Equivalent focal length (EGF) Is a conditional characteristic that provides information about the angle of view of the system "Camera with a cropped matrix + lens (including specially designed for a camera with a matrix cropped relative to the full 35mm frame) = image angle equivalent to a full 35mm frame"... When installing a full-frame lens on a crop, this information is calculated to understand what angle of view the system has, in terms of the widespread and familiar to everyone 24x36mm.
(from Latin: aequivalentis - here: equalizing value + focus - hearth, fire)
a term used to characterize a complex optical system consisting of several components, where a component refers to both a single lens and several glued lenses, or lenses, the surfaces of which are connected in pairs by optical contact.
~~ in digital photography: an invented virtual characteristic lens.
The history of the term originates from the depths of the XX century, when the widespread film of the 135th type, which had a frame size of 24x36mm, was in use. At the time, it was normal to judge the angle of view by focal length. For example, a lens with a 50mm focal length gave a 45 degree field of view. With the advent of the digital camera era, it has become more difficult to assess the viewing angles, since the matrices of photographic equipment have completely different sizes, and the focal length of the lens, printed on the body, cannot adequately report the viewing angle. For example, some compacts are marked 4,5-12mm, which will be 18-55 in full frame. And the person who shot on film at the sight of a 4,5mm focal length will not understand at all what angle of view the system gives. It is good, of course, if the size of the matrix is proudly indicated. But that doesn't happen often.
For zoom lenses, the minimum and maximum values are indicated (equivalent focal length range), for fixed lenses - the only one (the one for which it is designed). Confuse "Effective Focal Length" and "Equivalent focal length" not worth it, since these are completely different concepts. "Effective focal length" is a specific value and defines one of the most important characteristics of a lens system.
How to calculate EGF? Simple enough if you know the crop factor of the system on which the lens will be used. So, for example, "full-frame" digital and the vast majority of film cameras will have a crop factor equal to one (we are actually starting from it). Canon DSLRs with APS-C sensors have a crop factor of 1,6 (Canon 60D as an example). EGF for a lens with a focal length of 50mm at 1.6 crop will be calculated as the product of the lens focal length multiplied by the crop factor. At the same time, the output data should tell us about the viewing angle that the system with the lens installed in it will have from the calculation. Rough example:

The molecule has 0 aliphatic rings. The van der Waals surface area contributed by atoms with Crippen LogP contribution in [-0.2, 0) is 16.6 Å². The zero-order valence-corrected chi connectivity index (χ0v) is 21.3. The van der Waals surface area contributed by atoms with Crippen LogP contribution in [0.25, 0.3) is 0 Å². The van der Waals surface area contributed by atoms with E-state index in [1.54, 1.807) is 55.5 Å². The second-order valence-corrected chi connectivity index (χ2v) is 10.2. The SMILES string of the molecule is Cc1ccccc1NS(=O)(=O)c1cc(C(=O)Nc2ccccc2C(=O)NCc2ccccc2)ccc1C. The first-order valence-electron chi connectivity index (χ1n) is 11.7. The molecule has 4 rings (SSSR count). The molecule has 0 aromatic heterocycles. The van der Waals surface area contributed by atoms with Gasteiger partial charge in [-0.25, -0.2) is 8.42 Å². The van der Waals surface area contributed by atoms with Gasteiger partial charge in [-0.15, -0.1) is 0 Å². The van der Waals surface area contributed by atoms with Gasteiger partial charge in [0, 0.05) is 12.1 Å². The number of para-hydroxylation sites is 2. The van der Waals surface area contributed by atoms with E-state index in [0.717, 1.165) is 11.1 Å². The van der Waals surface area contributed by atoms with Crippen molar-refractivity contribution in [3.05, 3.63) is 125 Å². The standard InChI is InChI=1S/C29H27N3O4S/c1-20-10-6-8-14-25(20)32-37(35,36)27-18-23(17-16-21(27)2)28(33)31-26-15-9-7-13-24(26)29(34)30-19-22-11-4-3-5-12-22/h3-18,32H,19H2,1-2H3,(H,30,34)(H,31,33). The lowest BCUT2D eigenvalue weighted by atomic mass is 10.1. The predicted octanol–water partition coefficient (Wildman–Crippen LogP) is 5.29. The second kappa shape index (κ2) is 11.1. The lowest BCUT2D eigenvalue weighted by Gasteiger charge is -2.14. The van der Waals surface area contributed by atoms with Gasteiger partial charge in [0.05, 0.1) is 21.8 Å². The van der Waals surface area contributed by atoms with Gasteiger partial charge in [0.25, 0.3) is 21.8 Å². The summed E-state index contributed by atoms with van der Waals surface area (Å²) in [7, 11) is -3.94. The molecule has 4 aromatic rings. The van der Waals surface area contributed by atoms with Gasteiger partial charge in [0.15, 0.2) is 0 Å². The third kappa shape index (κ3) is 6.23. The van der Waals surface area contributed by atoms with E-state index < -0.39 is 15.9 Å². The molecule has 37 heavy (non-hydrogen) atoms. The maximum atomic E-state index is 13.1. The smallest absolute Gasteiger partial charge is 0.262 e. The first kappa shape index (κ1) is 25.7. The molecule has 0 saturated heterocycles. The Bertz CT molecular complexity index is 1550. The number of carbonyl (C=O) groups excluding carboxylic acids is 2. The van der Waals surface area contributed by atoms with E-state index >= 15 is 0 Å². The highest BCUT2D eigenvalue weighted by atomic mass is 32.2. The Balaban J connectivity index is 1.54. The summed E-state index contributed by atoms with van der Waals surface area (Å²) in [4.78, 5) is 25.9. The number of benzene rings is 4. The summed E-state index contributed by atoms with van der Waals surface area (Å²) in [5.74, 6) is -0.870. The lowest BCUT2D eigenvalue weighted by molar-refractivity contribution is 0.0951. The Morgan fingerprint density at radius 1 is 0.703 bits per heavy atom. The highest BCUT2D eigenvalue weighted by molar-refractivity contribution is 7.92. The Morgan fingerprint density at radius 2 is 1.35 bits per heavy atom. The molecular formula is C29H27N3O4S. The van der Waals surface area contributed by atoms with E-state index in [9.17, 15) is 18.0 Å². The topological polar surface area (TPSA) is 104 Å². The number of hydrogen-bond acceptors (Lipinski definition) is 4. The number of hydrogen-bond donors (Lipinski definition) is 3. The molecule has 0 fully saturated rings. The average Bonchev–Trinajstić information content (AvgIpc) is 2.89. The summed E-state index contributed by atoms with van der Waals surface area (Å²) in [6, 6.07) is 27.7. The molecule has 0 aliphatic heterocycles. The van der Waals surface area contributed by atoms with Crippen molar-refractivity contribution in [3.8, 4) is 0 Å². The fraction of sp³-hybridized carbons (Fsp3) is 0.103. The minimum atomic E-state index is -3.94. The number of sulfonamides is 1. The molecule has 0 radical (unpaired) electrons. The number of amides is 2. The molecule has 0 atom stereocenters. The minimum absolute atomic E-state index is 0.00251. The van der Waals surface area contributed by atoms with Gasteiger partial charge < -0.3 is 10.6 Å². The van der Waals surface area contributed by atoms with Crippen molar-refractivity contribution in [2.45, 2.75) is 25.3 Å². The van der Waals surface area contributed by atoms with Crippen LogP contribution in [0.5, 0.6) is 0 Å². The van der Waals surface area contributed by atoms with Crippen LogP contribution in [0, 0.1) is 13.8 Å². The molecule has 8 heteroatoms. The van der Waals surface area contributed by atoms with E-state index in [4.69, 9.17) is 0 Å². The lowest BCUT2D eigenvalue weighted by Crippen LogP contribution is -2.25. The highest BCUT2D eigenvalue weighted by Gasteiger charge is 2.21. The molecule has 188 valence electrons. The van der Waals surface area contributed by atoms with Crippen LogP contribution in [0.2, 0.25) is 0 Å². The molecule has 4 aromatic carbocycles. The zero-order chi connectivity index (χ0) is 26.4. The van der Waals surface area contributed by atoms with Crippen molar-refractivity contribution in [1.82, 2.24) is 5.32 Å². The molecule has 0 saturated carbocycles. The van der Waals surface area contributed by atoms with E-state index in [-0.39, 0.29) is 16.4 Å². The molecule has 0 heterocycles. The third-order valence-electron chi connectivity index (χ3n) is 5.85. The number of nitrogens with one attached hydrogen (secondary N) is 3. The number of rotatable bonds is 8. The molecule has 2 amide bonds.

The picture above - the angle of view is equal to the 50mm lens set to full frame (crop factor equal to 1). The frame in the center is the same lens, but already mounted on a camera with a smaller sensor (with a crop factor of 1,6).
What is this all for
The general message for the calculation EGF is to obtain information about how much the angle of view of a given lens will decrease on a matrix with a smaller area than the nominal value. The crop factor of the camera's matrix is usually indicated in the technical specifications. In general, the information indicated on the lenses of digital cameras is compared with the focal length of full-frame matrices (24x36mm format films).
The main purpose for which information on the EGF is used is to represent the angle of view, which will give the installation of one or another lens under a full frame on a camera with a smaller sensor area. We will build on the data obtained further, in the process of working with this lens.
- Self-paced online photography course, Easy level
- Self-paced online photography course, Nightmare level
write me. Help the project: 5469 1200 1062 4624. Comments can be left without registration and SMS